Conversica CEO defines what ‘enterprise-ready ChatGPT’ means for CX
If brands are excited but nervous about the prospect of enhancing the customer experience they deliver with generative artificial intelligence technologies like ChatGPT, Jim Kaskade has some simple advice for them: “You’ve got to filter out the sex, drugs and rock n’ roll.”
The CEO of Foster City, Calif.-based Conversica Inc. wasn’t trying to play down recent stories of ChatGPT making inappropriate or offensive comments. He simply suggested that using any generative Ai technology for business will naturally require fine-tuning it to act more professionally – almost as though it had been hired rather than deployed.
“If you’re Nike, you want feel like their brand gets discussed (by ChatGPT) as if it was an employee of Nike, not Adidas,” Kaskade told 360 Magazine. “If you lead with a brand-specific language model, you’ll get 99 per cent of the answers right.”
Developing that kind of language model is part of the value add Kaskade’s company believes will make Conversica Chat, which was released earlier this week, the first truly enterprise-grade ChatGPT solution of its kind. Beyond that, he said the company has also scoured existing language models from Google and elsewhere to curate the broadest and most appropriate kind of “small talk” that could come up.
This means Conversica Chat will redirect and avoid discrimination constructs such as sexism and hate speech. It will also support more than 100 languages and engages users beyond basic Q&A to drive specific business outcomes, such as lead capture and conversion.
Though generative AI in general and ChatGPT specifically have attracted a flurry of interest in the last few months – no-code application provider Folloze also launched a ChatGPT tool for businesses this week – Kaskade said Conversica has been actively incorporating the technology into its applications since 2020. He said this was given by the fact that for many brands, the experience of using chat as part of their customer experience has been underwhelming.
“I think chat, as a channel for marketeers, has been kind of a checklist item. When you’re trying to drive demand gen for your sales teams, chats is just one of many items,” he said. “Even more than lead gen, it can help somebody throughout the customer lifecycle – all the way to advocacy.”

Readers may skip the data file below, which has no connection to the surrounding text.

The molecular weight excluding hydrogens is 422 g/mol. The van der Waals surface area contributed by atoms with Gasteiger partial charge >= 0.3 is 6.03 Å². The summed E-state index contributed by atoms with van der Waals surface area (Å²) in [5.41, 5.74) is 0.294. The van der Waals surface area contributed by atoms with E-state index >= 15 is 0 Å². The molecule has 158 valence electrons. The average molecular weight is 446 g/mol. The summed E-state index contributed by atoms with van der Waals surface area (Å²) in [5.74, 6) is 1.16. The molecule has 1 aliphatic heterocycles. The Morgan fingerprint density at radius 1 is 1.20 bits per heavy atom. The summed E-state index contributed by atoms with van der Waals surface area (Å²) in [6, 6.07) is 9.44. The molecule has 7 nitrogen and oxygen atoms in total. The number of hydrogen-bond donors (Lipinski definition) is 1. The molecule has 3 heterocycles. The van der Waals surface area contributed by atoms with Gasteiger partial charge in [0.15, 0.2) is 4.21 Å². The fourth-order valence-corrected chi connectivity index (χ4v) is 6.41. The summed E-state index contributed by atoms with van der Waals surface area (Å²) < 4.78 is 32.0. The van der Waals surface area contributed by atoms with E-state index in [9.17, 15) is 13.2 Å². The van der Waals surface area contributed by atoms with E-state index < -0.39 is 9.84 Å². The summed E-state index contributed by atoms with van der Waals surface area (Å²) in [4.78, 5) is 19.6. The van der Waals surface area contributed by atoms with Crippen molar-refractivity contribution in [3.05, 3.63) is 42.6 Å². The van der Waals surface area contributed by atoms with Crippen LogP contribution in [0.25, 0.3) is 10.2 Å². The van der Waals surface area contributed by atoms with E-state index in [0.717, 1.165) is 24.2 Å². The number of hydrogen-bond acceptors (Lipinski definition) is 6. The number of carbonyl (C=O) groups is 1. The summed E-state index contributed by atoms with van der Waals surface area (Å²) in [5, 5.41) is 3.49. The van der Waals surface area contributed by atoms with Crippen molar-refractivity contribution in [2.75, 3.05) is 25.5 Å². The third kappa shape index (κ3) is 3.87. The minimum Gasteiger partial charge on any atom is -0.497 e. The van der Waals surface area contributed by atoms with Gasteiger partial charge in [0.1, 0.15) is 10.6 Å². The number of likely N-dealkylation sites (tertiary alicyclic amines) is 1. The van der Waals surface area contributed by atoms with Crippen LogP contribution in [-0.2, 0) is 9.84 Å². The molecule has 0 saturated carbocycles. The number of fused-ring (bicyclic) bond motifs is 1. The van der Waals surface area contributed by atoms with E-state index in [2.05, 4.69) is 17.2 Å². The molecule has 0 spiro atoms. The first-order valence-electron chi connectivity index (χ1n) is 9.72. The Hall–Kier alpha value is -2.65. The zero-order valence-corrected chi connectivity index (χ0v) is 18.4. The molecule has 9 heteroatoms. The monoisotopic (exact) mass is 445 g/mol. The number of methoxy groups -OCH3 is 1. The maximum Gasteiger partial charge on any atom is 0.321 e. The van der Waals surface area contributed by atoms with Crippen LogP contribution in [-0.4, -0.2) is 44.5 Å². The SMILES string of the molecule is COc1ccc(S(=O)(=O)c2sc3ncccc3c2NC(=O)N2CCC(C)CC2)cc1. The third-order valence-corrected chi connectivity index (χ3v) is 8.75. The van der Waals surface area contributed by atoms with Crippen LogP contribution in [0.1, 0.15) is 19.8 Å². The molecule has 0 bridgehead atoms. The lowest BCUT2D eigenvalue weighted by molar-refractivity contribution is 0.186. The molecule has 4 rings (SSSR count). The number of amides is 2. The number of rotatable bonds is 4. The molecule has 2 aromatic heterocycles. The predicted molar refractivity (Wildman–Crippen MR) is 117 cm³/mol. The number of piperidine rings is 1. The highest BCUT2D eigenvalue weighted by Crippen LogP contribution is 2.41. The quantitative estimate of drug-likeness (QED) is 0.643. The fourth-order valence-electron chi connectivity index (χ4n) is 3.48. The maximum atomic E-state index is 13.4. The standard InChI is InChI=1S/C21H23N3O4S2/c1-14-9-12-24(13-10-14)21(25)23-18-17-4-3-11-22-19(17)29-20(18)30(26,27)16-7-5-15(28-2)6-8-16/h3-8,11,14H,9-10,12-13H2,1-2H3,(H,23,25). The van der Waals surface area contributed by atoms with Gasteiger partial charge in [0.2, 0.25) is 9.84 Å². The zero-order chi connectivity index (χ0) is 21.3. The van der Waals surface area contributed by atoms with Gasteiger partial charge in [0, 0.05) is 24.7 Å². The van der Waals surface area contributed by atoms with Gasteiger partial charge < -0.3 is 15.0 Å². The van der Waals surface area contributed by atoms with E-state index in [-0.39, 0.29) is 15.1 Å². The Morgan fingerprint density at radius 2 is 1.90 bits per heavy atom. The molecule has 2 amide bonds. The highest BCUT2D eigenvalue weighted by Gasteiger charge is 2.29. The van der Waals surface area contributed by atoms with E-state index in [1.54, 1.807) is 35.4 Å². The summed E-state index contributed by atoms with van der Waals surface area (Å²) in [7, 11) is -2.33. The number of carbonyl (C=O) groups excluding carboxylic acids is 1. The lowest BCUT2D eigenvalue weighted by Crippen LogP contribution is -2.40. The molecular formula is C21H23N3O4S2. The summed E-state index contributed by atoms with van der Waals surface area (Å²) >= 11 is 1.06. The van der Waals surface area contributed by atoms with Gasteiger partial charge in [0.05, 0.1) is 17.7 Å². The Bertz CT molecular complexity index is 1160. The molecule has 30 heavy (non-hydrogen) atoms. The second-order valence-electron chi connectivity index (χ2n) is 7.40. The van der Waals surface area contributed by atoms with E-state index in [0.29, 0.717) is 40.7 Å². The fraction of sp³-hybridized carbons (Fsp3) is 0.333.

The first generation of chat, for instance, has often been seen as a mechanism to deflect customer support calls that would have taken up agent’s time in the contact center. Since then, chat has been recognized for its potential to drive sales, but with limited success, Kaskade said. Part of the issue has been recognizing that chat might represent only one stage of the customer journey.
“B2B buyers, for example, don’t want to be on chat forever – they’ll go to e-mail,” he pointed out.
“Some people like to talk via SMS, some people WhatsApp, some people on Twitter, some people still actually want that old fashioned ability to talk to someone on a call. If you can deploy this beyond chat as a channel, that, I think, is the holy grail.”
Conversica Chat will offer that flexibility, Kaskade said, by allowing ChatGPT interactions to happen across all those channels and even in-store digital signage. This will put brands in a better position to drive conversations that don’t simply answer questions but encourage purchases, contract renewals, expansion into new products and services and, ultimately, retention.
While revenue could become one of the most critical CX metrics for evaluating the return on investment of tools like Conversica Chat, Kaskade suggested there could be a new one: the volume “conversation qualified” customer interactions.
“Most CMOs and heads of marketing know that their lead scoring sucks, and that it doesn’t really work well,” he said, referring to approaches like determining marketing qualified leads (MQLs). “When you add the concept of conversation qualified, you know you’re referring to an exchange that went back and forth and that the customer was totally engaged. This could be a way of upping each of those existing key metrics across the funnel, where conversation qualified means the results they’re seeing are of higher quality.”
Shane Schick tells stories that help people innovate, and to manage the change innovation brings. He is the former Editor-in-Chief of Marketing magazine and has also been Vice-President, Content & Community (Editor-in-Chief), at IT World Canada, a technology columnist with the Globe and Mail and Yahoo Canada and is the founding editor of ITBusiness.ca. Shane has been recognized for journalistic excellence by the Canadian Advanced Technology Alliance and the Canadian Online Publishing Awards.